Monday, January 23, 2006

Match Point (Woody Allen 2005)

This has been getting rave reviews of the return-to-form variety so I wish somebody would send me a DVD of the version that critics have been seeing because it’s certainly not the one released to the country at large. In fact, Match Point looks like the work of a first-time scriptwriter who practically just paginated the outline. The opening laboriously sets up the situation before the film plods step by step through your basic conflict, character quirk and other elements of rudimentary writing. There’s no depth to anything: the characters either say exactly what they mean or obviously lie. And then towards the end when it looks like there’s a dramatic (well, really “dramatic” since few people will care by then) choice, Allen employs a major cheat and just has a mostly well-behaved young lad commit a double murder. So much for being a film for grownups. Allen might just as well have walked on-screen himself and said they all lived happily ever after or that they all died in a bomb explosion. It’s not like the murders were out of character for the protagonist because he’s pretty much a blank throughout (though Nola the girlfriend seems like two different people just played by the same actor; it’s really hard to reconcile the Nola at the start with the Nola at the end and even harder to imagine how she ended up with an apartment full of books in just a few weeks). I suspect he was intended to be blank but so what? If so I’d expect more substantial surroundings (Being There, Alice in Wonderland) or better yet Waugh-ean satire of total blankness. There’s a moment with Chris and Nola in a bar towards the beginning where it looks like Allen is toying with the idea of these two outsiders cynically climbing up in the social world but that must have been my imagination. And the seduction-in-the-rainy-field scene similarly seems like there’s a chance for a pull-out-the-stops flood like the operas that appear sporadically but really Allen doesn’t have that in him. So where else could it have gone? You might have contrasted Chris has shallow sensualist (wealth and power at home, blonde girlfriend out) with the similar tendencies of upper-class Tom. Or what about Nola as Sister Carrie in London? Or considering the blatant Dostoevsky reference perhaps either tormented psychology or Bresson-style aloofness? Or tell the story in five segments, each from the viewpoint of a different character? Just anything but what we got.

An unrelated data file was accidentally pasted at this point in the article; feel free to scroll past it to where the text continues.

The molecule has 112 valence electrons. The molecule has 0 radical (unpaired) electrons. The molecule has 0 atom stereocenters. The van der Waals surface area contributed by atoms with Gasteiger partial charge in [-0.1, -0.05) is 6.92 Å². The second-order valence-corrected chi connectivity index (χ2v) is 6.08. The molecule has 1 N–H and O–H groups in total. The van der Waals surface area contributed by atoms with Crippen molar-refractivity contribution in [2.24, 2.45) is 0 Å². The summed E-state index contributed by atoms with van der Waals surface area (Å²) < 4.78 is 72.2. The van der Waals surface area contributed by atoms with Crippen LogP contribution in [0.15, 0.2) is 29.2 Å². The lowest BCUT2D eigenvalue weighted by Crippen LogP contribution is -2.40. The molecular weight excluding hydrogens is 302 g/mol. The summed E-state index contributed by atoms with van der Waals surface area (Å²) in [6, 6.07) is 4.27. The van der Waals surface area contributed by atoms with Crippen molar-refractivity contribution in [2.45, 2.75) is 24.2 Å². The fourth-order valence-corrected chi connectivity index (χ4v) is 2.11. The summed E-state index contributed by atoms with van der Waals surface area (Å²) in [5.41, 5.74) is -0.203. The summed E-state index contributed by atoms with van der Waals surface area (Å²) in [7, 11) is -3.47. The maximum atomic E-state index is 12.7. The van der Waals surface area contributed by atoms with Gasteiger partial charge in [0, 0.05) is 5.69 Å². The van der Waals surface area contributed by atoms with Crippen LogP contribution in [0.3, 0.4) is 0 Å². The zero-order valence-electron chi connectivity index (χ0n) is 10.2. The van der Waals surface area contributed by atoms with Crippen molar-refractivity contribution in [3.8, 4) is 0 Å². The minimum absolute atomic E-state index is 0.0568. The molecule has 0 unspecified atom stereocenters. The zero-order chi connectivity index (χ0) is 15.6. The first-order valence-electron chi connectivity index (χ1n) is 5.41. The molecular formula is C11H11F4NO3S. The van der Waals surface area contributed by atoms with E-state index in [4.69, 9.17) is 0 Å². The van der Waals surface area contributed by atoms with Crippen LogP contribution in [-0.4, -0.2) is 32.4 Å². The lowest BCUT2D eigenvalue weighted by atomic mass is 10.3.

Sunday, January 15, 2006

recent reading

Garry Wills Henry Adams and the Making of America (2005) – This is an odd one. It’s basically a book-lengthy synopsis of Adams’ seven-volume history (reprinted by the Library of America in just two thick ones) with incidental glosses, kind of the largest-ever Cliffs Notes. I have the suspicion that this was something Wills had been teaching and saw the opportunity for a quick book (despite however long actual writing time it may have taken) and as a bonus he got to drag up some academic debates that the rest of us won’t particularly care about. The opening few chapters are a biographical overview that seems primarily focused on criticizing anybody who’s liked the Education and then historians (listed by name) who downgrade Adams’ histories. Since the story Wills is telling, which is really the story Adams told which is really the early history of the country, is a fascinating one the book isn’t boring but neither is it the best place to approach this. I’d hoped for more about the actual process of researching and writing history or possibly even more a textual analysis which is present but in a definitely secondary position.